dependence on employees;
litigation and other liabilities relating to our business, including litigation and liabilities relating to our contracts and licenses, our products and systems, our employees, intellectual property and our strategic relationships;
influence of certain stockholders; and
stock price volatility.
Additional information regarding risks and uncertainties and other factors that could cause actual results to differ materially from those contemplated in forward-looking statements is included from time to time in our filings with the SEC, including under Item 1A “Risk Factors” in our Annual Report on Form 10-K filed with the SEC on March 17, 2015. Forward-looking statements speak only as of the date they are made and, except for our ongoing obligations under the U.S. federal securities laws, we undertake no obligation to publicly update any forward-looking statements whether as a result of new information, future events or otherwise.
You should also note that this Quarterly Report on Form 10-Q may contain references to industry market data and certain industry forecasts. Industry market data and industry forecasts are obtained from publicly available information and industry publications. Industry publications generally state that the information contained therein has been obtained from sources believed to be reliable, but that the accuracy and completeness of that information is not guaranteed. Although we believe industry information to be accurate, it is not independently verified by us and we do not make any representation as to the accuracy of that information. In general, we believe there is less publicly available information concerning the international gaming and lottery industries than the gaming and lottery industries in the U.S.


7


PART I. FINANCIAL INFORMATION

Item 1. Financial Statements
SCIENTIFIC GAMES CORPORATION AND SUBSIDIARIES
CONSOLIDATED STATEMENTS OF OPERATIONS AND COMPREHENSIVE LOSS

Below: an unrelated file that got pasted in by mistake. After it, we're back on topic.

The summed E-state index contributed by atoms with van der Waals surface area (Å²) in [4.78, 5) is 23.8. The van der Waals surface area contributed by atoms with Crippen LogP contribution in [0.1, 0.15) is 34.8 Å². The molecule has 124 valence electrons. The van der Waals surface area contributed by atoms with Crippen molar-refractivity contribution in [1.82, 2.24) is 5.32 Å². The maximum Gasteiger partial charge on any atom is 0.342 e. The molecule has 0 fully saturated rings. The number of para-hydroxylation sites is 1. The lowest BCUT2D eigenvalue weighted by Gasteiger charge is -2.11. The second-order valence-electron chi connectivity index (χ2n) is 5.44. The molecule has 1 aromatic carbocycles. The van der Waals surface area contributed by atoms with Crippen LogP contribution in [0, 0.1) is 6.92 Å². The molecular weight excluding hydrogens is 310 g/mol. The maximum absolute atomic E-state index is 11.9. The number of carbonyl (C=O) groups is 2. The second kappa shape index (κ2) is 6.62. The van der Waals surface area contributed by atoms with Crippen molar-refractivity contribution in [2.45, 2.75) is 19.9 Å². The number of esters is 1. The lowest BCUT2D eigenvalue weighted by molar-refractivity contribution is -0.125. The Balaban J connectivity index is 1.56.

(Unaudited, in millions, except per share amounts)
 
 
Three Months Ended
 
Six Months Ended
 
 
June 30,
 
June 30,
 
 
2015
 
2014
 
2015
 
2014
Revenue:
 
 
 
 
 
 
 
 
Services
 
$
337.9

 
$
179.3

 
$
668.3

 
356.1

Product sales
 
218.1

 
102.2

 
417.5

 
187.3

Instant games
 
135.5

 
135.4

 
264.4

 
261.6

Total revenue
 
691.5

 
416.9

 
1,350.2

 
805.0

Operating expenses:
 
 
 
 
 
 
 
 
Cost of services (1)
 
98.6

 
64.6

 
189.1

 
131.1

Cost of product sales (1)
 
107.9

 
54.9

 
205.8

 
101.3

Cost of instant games (1)
 
68.8

 
72.9

 
135.8

 
142.8

Selling, general and administrative
 
140.9

 
95.2

 
286.8

 
187.0

Research and development
 
48.0

 
24.8

 
94.9

 
50.7

Employee termination and restructuring
 
5.2

 
4.9

 
13.4

 
10.5

Depreciation and amortization
 
222.2

 
96.0

 
406.4

 
190.1

Operating income (loss)
 
(0.1
)
 
3.6

 
18.0

 
(8.5
)
Other (expense) income:
 
 
 
 
 
 
 
 
Interest expense
 
(166.4
)
 
(49.3
)
 
(330.7
)
 
(97.2
)
Earnings from equity investments
 
3.3

 
0.7

 
6.4

 
6.2

Loss on early extinguishment of debt
 

 
(25.9
)
 

 
(25.9
)
Gain on sale of equity interest
 

 

 

 
14.5

Other (expense) income, net
 
(4.3
)
 
3.2

 
(9.9
)
 
6.1

     Total other expense, net
 
(167.4
)
 
(71.3
)
 
(334.2
)
 
(96.3
)
Net loss before income taxes
 
(167.5
)
 
(67.7
)
 
(316.2
)
 
(104.8
)
Income tax benefit (expense)
 
65.3

 
(4.7
)
 
127.6

 
(12.6
)
Net loss
 
$
(102.2
)
 
$
(72.4
)
 
$
(188.6
)
 
$
(117.4
)
 
 
 
 
 
 
 
 
 
Other comprehensive (loss) income:
 
 
 
 
 
 
 
 
Foreign currency translation (loss) gain
 
17.8

 
10.0

 
(88.4
)
 
10.1

Pension and post-retirement gain (loss), net of tax
 
(0.7
)
 
(0.2
)
 
0.2

 
(0.1
)